B-Mets' Pinango pitches no-hitter
Pinango (5-6) retired the first 19 batters, aided by center fielder Carlos Gomez, who made a diving catch to record the first out in the seventh inning. After Matt Van Der Bosch reached first on an errant throw by shortstop Corey Ragsdale to end the perfect game, the 23-year-old right-hander fanned Chad Spann and retired Luis Antonio Jimenez on a groundout to seal the no-hitter.
"The pitch that he went to the most in time of need was the changeup. Outstanding changeup," said Mets pitching coach Mark Brewer, adding that Pinango was "in control from the word 'go' today."
As rain began to fall at Hadlock Field, Brewer's only words of advice to his hurler were to "let the umpire know if the mound gets too wet."
Pinango has nine career complete games, including four shutouts. He was one out away from a nine-inning no-hitter on Aug. 23, 2002, when he pitched for the Brooklyn Cyclones of the New York-Penn League.
The Venezuelan matched a season high with seven strikeouts and won his fourth straight decision. Brewer explained that Pinango, who was 0-3 in his first 11 starts while battling a right shoulder injury, has been "gaining strength" since the end of the first half.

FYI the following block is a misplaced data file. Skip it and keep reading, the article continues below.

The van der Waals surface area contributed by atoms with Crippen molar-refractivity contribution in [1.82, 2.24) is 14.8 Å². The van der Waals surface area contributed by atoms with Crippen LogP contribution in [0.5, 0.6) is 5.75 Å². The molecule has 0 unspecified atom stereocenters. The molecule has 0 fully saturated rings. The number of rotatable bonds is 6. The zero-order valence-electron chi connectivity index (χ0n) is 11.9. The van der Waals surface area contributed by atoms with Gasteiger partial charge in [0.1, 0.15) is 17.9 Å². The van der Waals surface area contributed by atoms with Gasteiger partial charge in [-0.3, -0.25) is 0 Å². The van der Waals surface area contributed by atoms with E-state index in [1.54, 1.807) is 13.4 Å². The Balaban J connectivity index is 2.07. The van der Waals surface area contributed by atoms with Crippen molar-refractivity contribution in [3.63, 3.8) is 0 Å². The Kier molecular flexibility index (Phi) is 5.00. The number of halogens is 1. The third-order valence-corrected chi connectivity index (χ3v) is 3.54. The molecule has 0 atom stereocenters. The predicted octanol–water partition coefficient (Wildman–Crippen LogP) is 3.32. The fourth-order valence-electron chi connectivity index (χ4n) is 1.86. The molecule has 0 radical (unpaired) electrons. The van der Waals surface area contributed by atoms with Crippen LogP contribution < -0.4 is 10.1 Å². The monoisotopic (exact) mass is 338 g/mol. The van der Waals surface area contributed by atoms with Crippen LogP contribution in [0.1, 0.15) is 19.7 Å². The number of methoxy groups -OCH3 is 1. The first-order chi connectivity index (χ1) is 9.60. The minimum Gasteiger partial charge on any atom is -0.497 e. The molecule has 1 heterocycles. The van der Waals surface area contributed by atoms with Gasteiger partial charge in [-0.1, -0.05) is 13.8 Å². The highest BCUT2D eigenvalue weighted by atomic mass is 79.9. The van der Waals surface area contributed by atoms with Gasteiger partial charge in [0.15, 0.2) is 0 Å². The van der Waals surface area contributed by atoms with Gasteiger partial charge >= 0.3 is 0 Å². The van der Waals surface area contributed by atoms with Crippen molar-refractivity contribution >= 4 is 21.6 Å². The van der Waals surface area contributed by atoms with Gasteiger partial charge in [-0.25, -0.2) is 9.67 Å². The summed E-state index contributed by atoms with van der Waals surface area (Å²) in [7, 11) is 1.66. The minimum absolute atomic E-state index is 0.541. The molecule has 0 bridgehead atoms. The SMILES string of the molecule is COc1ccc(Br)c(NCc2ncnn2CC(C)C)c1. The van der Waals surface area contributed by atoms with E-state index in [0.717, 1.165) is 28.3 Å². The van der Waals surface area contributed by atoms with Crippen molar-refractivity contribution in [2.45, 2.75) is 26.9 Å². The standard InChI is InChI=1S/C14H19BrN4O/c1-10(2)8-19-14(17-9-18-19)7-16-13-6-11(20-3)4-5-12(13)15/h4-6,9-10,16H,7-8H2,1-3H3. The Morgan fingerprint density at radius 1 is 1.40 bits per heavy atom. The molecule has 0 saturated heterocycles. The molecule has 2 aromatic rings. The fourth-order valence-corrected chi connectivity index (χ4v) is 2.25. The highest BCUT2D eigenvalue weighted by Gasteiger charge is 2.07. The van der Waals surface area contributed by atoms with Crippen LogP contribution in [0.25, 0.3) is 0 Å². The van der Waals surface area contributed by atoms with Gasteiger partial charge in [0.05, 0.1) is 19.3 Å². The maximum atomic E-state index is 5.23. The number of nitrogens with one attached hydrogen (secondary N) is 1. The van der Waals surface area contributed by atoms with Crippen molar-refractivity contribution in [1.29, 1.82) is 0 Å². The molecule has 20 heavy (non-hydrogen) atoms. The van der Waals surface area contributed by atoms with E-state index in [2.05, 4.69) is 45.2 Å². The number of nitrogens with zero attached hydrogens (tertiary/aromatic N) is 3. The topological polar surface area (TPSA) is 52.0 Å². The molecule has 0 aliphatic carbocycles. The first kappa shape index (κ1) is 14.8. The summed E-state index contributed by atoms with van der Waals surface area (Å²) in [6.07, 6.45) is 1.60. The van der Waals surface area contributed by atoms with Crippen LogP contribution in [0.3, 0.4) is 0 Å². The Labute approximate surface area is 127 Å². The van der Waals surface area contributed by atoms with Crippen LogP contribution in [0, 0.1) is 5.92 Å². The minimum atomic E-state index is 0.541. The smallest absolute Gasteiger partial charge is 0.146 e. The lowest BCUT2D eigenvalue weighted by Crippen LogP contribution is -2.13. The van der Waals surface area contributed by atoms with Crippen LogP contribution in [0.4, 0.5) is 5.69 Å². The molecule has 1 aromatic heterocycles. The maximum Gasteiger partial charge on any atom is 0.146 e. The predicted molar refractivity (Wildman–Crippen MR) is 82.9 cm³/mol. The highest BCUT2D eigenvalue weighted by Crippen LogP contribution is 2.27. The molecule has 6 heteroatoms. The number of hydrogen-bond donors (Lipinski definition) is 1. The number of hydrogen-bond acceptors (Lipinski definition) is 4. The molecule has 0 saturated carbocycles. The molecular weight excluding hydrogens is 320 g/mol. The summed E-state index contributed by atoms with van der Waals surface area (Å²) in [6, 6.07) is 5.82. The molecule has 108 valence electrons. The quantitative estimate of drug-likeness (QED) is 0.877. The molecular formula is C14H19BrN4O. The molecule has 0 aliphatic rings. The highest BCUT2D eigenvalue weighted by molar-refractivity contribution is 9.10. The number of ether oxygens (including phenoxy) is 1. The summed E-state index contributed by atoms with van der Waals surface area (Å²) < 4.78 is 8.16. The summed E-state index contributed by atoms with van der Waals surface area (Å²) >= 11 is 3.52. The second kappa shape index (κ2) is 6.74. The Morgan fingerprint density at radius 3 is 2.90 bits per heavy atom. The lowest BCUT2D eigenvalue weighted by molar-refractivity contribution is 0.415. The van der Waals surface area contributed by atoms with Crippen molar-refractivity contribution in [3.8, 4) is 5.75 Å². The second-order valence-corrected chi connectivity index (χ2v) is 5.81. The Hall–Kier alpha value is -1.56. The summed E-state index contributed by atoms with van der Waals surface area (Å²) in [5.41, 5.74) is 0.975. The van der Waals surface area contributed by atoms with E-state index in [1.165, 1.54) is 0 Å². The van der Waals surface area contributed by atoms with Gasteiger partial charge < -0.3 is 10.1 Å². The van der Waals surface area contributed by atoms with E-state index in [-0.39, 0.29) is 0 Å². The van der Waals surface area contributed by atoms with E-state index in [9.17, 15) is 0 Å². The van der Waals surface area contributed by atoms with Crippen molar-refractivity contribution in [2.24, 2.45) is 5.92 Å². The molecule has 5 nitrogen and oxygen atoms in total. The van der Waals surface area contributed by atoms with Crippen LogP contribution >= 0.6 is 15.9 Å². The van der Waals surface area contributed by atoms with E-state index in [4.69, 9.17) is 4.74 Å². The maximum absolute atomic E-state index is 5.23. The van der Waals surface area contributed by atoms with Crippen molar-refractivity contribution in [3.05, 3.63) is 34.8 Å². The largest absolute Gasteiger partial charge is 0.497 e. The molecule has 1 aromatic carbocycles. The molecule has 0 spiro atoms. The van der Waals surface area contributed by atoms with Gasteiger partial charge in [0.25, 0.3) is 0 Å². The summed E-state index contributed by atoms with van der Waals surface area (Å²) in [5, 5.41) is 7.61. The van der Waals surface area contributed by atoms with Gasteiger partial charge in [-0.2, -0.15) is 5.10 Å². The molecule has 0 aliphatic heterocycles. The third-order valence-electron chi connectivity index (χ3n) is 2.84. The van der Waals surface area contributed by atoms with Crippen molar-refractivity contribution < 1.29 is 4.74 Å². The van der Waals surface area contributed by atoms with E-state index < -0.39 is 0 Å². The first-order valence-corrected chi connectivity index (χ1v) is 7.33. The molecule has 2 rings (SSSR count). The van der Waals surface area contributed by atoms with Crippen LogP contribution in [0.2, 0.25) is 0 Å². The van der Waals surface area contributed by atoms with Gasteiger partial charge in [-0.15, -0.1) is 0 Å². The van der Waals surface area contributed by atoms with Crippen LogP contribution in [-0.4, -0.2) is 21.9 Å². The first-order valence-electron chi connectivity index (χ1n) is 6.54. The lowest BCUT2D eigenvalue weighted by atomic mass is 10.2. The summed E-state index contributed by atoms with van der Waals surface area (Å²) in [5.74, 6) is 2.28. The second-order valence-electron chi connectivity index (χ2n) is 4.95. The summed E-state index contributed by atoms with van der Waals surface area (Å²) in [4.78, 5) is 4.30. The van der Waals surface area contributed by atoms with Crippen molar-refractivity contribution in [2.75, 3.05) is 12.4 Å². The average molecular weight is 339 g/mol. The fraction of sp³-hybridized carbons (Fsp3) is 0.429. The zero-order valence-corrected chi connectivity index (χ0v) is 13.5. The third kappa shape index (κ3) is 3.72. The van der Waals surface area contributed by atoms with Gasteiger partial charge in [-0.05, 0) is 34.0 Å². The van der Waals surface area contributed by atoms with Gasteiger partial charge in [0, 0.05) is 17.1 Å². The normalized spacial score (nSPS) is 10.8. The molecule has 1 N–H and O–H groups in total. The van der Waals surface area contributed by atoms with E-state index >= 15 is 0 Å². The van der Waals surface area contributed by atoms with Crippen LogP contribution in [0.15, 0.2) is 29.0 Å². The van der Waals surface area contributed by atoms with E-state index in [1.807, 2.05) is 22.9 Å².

Bob Keppel tossed Binghamton's last no-hitter on Aug. 2, 2003, also against Portland in a 3-0 victory. Matthew Bailie pitched the Eastern League's last no-hitter last Aug. 14 against Bowie.
Kevin Rios got the Mets (50-49) started with a two-run double in the third and Jay Caligiuri hammered a grand slam to make it 6-0.
"That takes a lot off of the pitcher," Brewer said.
Michel Abreu, who homered twice in the opener, delivered an RBI double in the seventh to cap the scoring.
Gomez singled in the third to extend his hitting streak to 16 games, tying New Hampshire's Adam Lind for the longest in the league this season.
Sea Dogs starter Frank Brooks (1-2) surrendered six runs -- five earned -- on five hits with four strikeouts and a walk over three innings.
Portland (55-45), which was shut out for the ninth time this season, have been no-hit four times in their history.
Marissa Rega is a contributor to MLB.com.